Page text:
Duration 2 days
Max Elevation 3750m
Season October to May
Start/Finish Namche Bazaar
Summary A short side trip to a more traditional Sherpa village. Excellent mountain views.
Thami lies at an elevation of 3750m, near the foot of a large valley to the west of Namche Bazaar. This is the departure point for crossing Tesi Lapcha, the 5755m pass leading to the Rolwaling valley. Only experienced, well-equipped and well-informed parties should attempt Tesi Lapcha because frequent rock falls near the pass present a very dangefous complication.
If you are in good shape and well acclimatised, it is possible to make the trip to Thami and back to Namche Bazaar in a single day, but it’s a long, hard day, so it’s better to spend a night in Thami to see the peaks in the clear morning. This side trip provides a good acclimatisation day before proceeding to higher elevations.
Namche Bazaar to Thami
3-4 hours, 500m ascent, 50m descent
The trail to Thami starts from the Namche gompa and leads west past a large array of prayer flags, mani stones and a chorten. The carved mani stones all the way to Thami are some of the most complex and picturesque in Khumbu. Contouring around the hill on a wide and almost level trail, the route passes through forests to Phurte, at 3390m, where you will see a forest nursery that was established by Hillary’s Himalayan Trust. You can see Laudo gompa high on the hill above. A few Westerners study and meditate here under the tutelage of an English-speaking lama.
Cross a ridge marked by a chorten and trek into another side valley, crossing under power lines to the large village of Thamo, at 3440m, where the Kwangde View and Everest restaurants offer lunch. Thamo is the headquarters of the Khumbu electricity project the original powerhouse was built below Thamo, but the site was destroyed in the 1985 flood, and the generating plant was moved far upstream to the village of Thami.
Climb past Khari monastery at the top of Thamo and trek above the fields of Thomde to a few teashops at Somde (3580m). The scenery becomes even more dramatic, and there is a good view towards Tesi Lapcha and the peak of Pharchamo (6187m) above it.
From Somde the trail traverses high along the side of the valley, then makes a sharp descent to„a bridge high abovejhe river. The paintings on the rock cliff are of Guru Rimpoche and Green Tara. Cross the bridge and make a steep ascent beside a stream to thami, a total trek of about three hours from Namche Bazaar. The Thami Lodge is at the foot of the village, and there is an unnamed lodge in the centre of the village that gets the morning’s first sun.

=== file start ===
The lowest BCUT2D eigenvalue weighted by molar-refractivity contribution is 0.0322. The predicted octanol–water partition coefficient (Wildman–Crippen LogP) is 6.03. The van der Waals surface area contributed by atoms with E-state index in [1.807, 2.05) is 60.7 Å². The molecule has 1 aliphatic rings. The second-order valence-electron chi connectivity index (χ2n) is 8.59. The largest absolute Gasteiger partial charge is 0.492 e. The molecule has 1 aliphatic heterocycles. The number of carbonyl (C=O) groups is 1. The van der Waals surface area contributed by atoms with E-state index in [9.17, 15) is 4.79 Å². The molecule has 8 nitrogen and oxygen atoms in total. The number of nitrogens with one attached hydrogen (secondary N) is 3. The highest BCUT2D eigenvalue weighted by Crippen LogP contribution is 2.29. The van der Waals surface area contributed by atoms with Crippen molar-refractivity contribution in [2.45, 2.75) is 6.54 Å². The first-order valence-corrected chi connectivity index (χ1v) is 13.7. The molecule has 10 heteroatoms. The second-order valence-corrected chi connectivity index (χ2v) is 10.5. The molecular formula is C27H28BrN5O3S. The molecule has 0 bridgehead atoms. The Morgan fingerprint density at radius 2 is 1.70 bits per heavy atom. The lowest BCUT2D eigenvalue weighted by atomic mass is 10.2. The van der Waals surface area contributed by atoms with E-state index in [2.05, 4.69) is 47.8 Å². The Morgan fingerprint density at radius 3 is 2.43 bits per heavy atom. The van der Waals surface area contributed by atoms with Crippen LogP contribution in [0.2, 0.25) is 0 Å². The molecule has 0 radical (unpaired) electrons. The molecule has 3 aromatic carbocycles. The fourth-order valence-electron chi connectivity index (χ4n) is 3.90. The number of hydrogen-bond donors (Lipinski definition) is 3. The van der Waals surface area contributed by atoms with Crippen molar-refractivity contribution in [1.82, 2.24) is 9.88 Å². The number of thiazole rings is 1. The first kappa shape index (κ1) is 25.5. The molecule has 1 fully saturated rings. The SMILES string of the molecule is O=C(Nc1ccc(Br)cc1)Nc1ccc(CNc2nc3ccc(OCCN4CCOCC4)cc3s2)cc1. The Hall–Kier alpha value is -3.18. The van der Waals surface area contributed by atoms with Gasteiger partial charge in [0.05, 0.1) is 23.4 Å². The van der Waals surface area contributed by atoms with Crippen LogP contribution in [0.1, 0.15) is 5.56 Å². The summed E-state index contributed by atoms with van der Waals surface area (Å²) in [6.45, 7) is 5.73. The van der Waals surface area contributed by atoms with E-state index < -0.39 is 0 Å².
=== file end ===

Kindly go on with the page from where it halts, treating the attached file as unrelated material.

Thami is in a large valley with good views of the snow peaks of Teng Kangpoche (6500m) and Kwangde (6187m) to the south. To the north of the village is a police checkpost that doesn’t allow trekkers to travel further north on the trade route between Nepal and Tibet. That trail leads to Nangpa La, the 5740m pass crossed by trains of yaks carrying goods between the two countries. The pass is still a major crossing point for Tibetan refugees, and is also used by both Sherpas and Tibetans for the trade of yaks, wool and Chinese goods.
About 150m above Thami is the Thami gompa, a picturesque monastery set among the many homes of lamas and lay people. It’s perched high on the side of a hill overlooking the valley. As you climb through juniper forests towards the gompa, stay left; it’s a one-way trail that makes a long detour around mani walls. The large chorten dedicated to Geljen Sherpa is in memory of a pilot from Thami who was killed in a plane crash nearby.
The reincarnate lama operates the Tashi Delik Lodge below the gompa, and several monks sell paintings alongside the trail. The gompa was renovated in 1998 and has a new roof and several new paintings by artists from Thami, including the guardians of the four directions in the entrance-way. The statues in the main chapel are of Chenrisig, Guru Rimpoche and Sakyamuni.
This is the site for the spring celebration of the Mani Rimdu festival, held about the middle of May each year. During Mani Rimdu, many Sherpas set up temporary restaurants near the gompa and offer momos (meat-filled dumplings), thukpa (noodles) and endless quantities of tea, chhang and rakshi.